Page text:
We also have a good partner with DOE. We have a very open relationship—one that’s built trust between us. That is very important because the field of intellectual property is rife with pitfalls. If I see a problem, such as a potential conflict of interest, I bring it up. I request internal audits on a regular basis. I believe that issues should be managed in the sunshine. Conflict of interest, for example, is one of the most common issues we have to deal with. To better address these issues, both our office and DOE have committed to developing a computer-based training manual on conflict of interest.
In another example of working with DOE, last year we set out to streamline the CRADA and WFO processes. Teams from procurement, tech transfer and DOE worked together to reduce processing times by more than a third. The faster we do contracts, the faster we can make money and grow the Lab’s base. ORO’s Jim Reafsnyder and the Site Office’s Phil Carpenter have been very supportive, and I’m very pleased with this relationship.
A very important aspect of our tech transfer program is the benefit it brings to the economy, including the local economy. UT-Battelle has spun off 27 companies from ORNL technologies. Of those, 16 are in Tennessee. We have more company starts in the wings, and we’re working with local organizations—including Nine Counties One Vision, the Knoxville Area Chamber Partnership, the East Tennessee Economic Development Agency, the Governor’s Biotechnology Task Force and Tech 2020—to create more.
It’s time to start thinking about Tennessee. When you consider what the Lab has to offer in uniqueness and capabilities, we are poised to stand strong if we can rally the right kinds of support. The partnerships I just mentioned represent strength, but we have a lot to overcome, particularly in terms of attracting venture capital. Fortunately, investments are starting to come into the area, and keeping the momentum going will be crucial.
It’s time to start thinking about Tennessee. Investments are starting to come into the area, and keeping the momentum going will be crucial.
The Center for Entrepreneurial Growth that UT-Battelle created jointly with Tech 2020 is a good example of things we have done to maintain that momentum. UT-Battelle seeds the center with $200,000 annually with the mission to provide prospective Lab spin-offs with intellectual, technical, managerial and financial resources to help make their businesses go. It’s not enough to spin off companies and say, “Have a nice life.” We need to nurture them.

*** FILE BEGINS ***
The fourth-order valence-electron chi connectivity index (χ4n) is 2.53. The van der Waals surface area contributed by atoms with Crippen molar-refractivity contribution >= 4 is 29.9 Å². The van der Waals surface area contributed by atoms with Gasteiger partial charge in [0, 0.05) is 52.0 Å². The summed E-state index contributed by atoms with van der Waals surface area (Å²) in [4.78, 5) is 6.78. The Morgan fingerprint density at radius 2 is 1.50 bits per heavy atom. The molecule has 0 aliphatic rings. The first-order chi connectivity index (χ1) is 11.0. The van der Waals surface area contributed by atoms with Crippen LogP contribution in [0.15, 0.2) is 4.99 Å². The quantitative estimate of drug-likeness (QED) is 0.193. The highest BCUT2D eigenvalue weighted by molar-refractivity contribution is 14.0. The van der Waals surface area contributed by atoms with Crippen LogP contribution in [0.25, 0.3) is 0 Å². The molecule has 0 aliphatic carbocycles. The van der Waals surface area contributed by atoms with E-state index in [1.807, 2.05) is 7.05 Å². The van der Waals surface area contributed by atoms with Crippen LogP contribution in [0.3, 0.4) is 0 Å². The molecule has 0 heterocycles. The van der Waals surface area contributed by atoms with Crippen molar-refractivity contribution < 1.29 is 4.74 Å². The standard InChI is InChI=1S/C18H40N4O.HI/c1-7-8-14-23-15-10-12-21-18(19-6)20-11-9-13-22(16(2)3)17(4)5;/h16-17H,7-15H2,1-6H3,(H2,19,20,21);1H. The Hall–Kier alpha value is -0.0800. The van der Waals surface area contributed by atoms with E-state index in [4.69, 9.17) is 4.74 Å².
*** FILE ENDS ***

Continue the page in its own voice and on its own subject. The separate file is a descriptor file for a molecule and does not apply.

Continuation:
We’re currently proposing another new approach, called contractor-funded tech transfer, that allows the contractor to directly fund research. In effect, UT-Battelle could directly invest in a commercializable technology. Under this plan, the research is not solely dependent upon government funding, but it grows the Lab’s base and helps the researchers take the technology to the next level.
The result is a much faster return on investment, from which UT-Battelle would get 49 percent and ORNL would receive 51 percent of the profits derived from the commercialization of the technology. In other words, if a company is created, prospers and is sold for $50 million, ORNL could get more than $25 million.
It is not a totally new idea: Pacific Northwest has such an arrangement with Battelle, which, at $11 million, is PNNL’s largest industrial investor. One of contractor-funded tech transfer’s best attributes is that it’s transparent to the researcher, who is working as usual for his or her funder. It’s a unique way to expand the Lab’s base and work in strategic areas—and to accelerate the government’s efforts. If we can apply the best minds of industry, government and universities to a promising new technology—nanotechnology, for instance—that technology’s time to the marketplace can be reduced significantly through these innovative new commercialization pathways.
It’s important that we seize our intellectual properties and use them for the benefit of the Laboratory. If we are open to the possibilities, we begin a valuable learning process that helps DOE realize its economic and energy security goals.
And, at the same time, ORNL can come out way ahead.
Speaking out at ORNL
New Concerns Program encourages working through issues within line organizationsWhat’s on your mind, Bunkie?
If it’s a practice or policy that you think should be improved, modified or terminated, you can turn to the ORNL Concerns Program, which is now part of the Laboratory’s Standards-Based Management System (SBMS).
This successor to the old ORNL Employee Concerns/Response Program is designed to assist Laboratory staff, subcontractors and guests in raising and resolving concerns. A concern can deal with safety, health, the environment, waste, fraud, abuse, misconduct, harassment, unfair treatment or anything else with the potential for adverse effects on staff, visitors, the public, property, the environment or the mission of the Laboratory.
Points of contact for staff questions
On the Web:
- Immediate supervisors
- Diversity Programs office, 576-2432
- ORNL ombudsman, 576-7802
Concerns program: eshtraining.ornl.gov/sbms/sbmsearch/subjarea p/cp_sa.cfm
Standards-Based Management System: eshtraining.ornl.gov/sbms/
The Concerns Program is administered by the Diversity Programs Office. The SBMS subject area for the new program describes how staff can submit concerns and how those concerns will be addressed. Generally speaking, the Diversity Programs Office determines the appropriate process for resolving a concern and facilitates resolution of the concern.